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Waikuri may be, along with the Yukian and Chumashan languages and other languages of southern Baja such as Pericú, among the oldest languages established in California, before the arrival of speakers of Penutian, Uto-Aztecan, and perhaps even Hokan languages. All are spoken in areas with long-established populations of a distinct physical type.
Baegert's data is analyzed by Raoul Zamponi (2004). On existing evidence, Guaycura appears to be unrelated to the Yuman languages to its north. Some linguists have suggested that it belonged to the widely scattered Hokan phylum of California and Mexico (Gursky 1966; Swadesh 1967); however, the evidence for this seems inconclusive (Laylander 1997; Zamponi 2004; Mixco 2006). William C. Massey (1949) suggested a connection with Pericú, but the latter is too meagerly attested to support a meaningful comparison. Other languages of southern Baja are essentially undocumented, though people have speculated from non-linguistic sources that Monqui (Monquí-Didiú), spoken in a small region around Loreto, may have been a 'Guaicurian' language, as perhaps was Huchití (Uchití), though that may have actually been a variety of Guaycura itself (Golla 2007).
The internal classification of Gauicurian (Waikurian) languages is uncertain. Massey (1949), cited in Campbell (1997:169), gives this tentative classification based on similarity judgments given by colonial-era sources, rather than actual linguistic data.
- Gauicurian (Waikurian)
- Guaicura branch
- Gauocura (Waikuri)
- Huchiti branch
- Pericú branch
However, Laylander (1997) and Zamponi (2004) conclude that Waikuri and Pericú are unrelated.
Waikuri had four vowels, a e i u. We don't know if there was vowel length. Consonants were voiceless stops p t č k and maybe glottal stop; voiceless b d, nasal m n ny, flap r, trill rr, and approximants w y.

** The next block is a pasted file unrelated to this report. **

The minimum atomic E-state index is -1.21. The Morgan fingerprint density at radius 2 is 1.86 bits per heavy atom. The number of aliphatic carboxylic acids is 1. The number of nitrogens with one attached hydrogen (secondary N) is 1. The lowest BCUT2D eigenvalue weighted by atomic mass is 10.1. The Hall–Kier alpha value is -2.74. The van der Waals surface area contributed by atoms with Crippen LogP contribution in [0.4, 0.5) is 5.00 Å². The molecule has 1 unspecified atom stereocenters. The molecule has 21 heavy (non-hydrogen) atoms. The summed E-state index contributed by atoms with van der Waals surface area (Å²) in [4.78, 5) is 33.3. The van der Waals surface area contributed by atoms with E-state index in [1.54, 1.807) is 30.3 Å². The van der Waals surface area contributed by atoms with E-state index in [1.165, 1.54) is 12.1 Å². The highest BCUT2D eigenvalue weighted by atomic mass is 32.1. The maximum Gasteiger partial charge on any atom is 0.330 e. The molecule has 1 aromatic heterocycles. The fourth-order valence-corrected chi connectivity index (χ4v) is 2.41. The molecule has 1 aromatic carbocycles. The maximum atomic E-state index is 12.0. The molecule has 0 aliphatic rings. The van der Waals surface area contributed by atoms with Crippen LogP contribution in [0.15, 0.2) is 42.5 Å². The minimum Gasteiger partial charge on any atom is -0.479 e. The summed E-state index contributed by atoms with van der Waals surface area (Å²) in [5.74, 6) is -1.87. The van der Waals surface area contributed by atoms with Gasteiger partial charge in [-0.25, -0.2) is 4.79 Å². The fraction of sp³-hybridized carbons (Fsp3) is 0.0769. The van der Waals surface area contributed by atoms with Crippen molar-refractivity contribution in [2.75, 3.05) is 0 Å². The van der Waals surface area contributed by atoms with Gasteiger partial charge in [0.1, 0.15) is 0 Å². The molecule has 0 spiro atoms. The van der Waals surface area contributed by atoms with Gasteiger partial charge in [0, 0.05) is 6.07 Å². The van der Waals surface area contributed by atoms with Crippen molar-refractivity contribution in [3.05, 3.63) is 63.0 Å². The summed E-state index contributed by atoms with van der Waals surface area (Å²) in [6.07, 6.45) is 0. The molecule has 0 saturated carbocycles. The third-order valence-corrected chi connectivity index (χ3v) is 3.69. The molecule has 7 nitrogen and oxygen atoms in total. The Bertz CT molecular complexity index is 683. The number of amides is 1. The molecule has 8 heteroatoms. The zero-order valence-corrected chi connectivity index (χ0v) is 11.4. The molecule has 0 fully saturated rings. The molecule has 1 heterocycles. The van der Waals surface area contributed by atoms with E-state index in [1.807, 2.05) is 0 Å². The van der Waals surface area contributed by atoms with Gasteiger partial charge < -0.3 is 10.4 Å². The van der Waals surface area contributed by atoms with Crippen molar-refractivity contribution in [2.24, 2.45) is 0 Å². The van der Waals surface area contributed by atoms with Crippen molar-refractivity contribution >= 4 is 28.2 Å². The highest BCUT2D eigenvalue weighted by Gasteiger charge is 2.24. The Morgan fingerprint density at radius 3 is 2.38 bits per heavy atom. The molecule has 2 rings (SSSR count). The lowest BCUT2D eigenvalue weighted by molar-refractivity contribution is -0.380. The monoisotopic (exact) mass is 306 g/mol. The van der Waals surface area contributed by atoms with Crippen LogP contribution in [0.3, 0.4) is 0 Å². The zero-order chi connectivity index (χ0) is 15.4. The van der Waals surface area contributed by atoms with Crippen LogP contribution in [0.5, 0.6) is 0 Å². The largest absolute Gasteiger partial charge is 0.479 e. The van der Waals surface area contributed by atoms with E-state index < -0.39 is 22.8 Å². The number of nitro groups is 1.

The little we know of Guaycura grammar was provided by Francisco Pimentel, who analyzed a few verbs and phrases. Guaicura was a polysyllabic language that involved a lot of compounding. For example, 'sky' is tekerakadatemba, from tekaraka (arched) and datemba (earth).
Beagert and Pimentel agree that the plural is formed with a suffix -ma. However, Pimentel also notes a prefix k- with the 'same' function. For example, kanai 'women', from anai 'woman'. According to Pimentel, the negation in -ra of an adjective resulted in its opposite, so from ataka 'good' is derived atakara 'bad'.
Pronouns were as follows (Golla 2011):
|I||be||my||be- ~ m-||bekún|
|s/he||?||his/her||ti- ~ t-|
|Padre nuestro||(que en el) cielo||estás,||te||reconocemos||todos (los que) existimos||(y te) alaban||todos (los que) somos||hombres||y.|
|(Y por) tu||gracia||?||tengamos||nosotros||(el) cielo||(y).||Te||obedeceremos||(los) hombres|
|todos||aquí||(en la) tierra||como||a ti||obedientes||arriba||siendo.||Nuestra||comida|
|(a) nos||da||este||día.||(Y a) nos||perdona||(y)||nuestro||malo (pecado),|
|como||perdonamos||nosotros||también||(a) los||(que) mal||(nos) hacen.||(A) nos||ayuda|
|y||(no) querremos||no||nosotros||algo||malo.||(Y a) nos||protege||de||mal|
- Golla, Victor. (2011). California Indian Languages. Berkeley: University of California Press. ISBN 978-0-5202-6667-4
- Golla, Victor. 2007. Atlas of the World's Languages.
- Golla, Victor. 2011. California Indian Languages.
- Gursky, Karl-Heinz. 1966. "On the historical position of Waicuri". International Journal of American Linguistics 32:41-45.
- Laylander, Don. 1997. "The linguistic prehistory of Baja California". In Contributions to the Linguistic Prehistory of Central and Baja California, edited by Gary S. Breschini and Trudy Haversat, pp. 1–94. Coyote Press, Salinas, California.
- Massey, William C. 1949. "Tribes and languages of Baja California". Southwestern Journal of Anthropology 5:272-307.
- Mixco, Mauricio J. 2006. "The indigenous languages". In The Prehistory of Baja California: Advances in the Archaeology of the Forgotten Peninsula, edited by Don Laylander and Jerry D. Moore, pp. 24–41. University Press of Florida, Gainesville.
- Swadesh, Morris. 1967. "Lexicostatistical Classification". in Linguistics, edited by Norman A. McQuown, pp. 79–115. Handbook of Middle American Indians, Vol. 5, Robert Wauchope, general editor. University of Texas Press, Austin.
- Zamponi, Raoul. 2004. "Fragments of Waikuri (Baja California)". Anthropological Linguistics 46:156-193.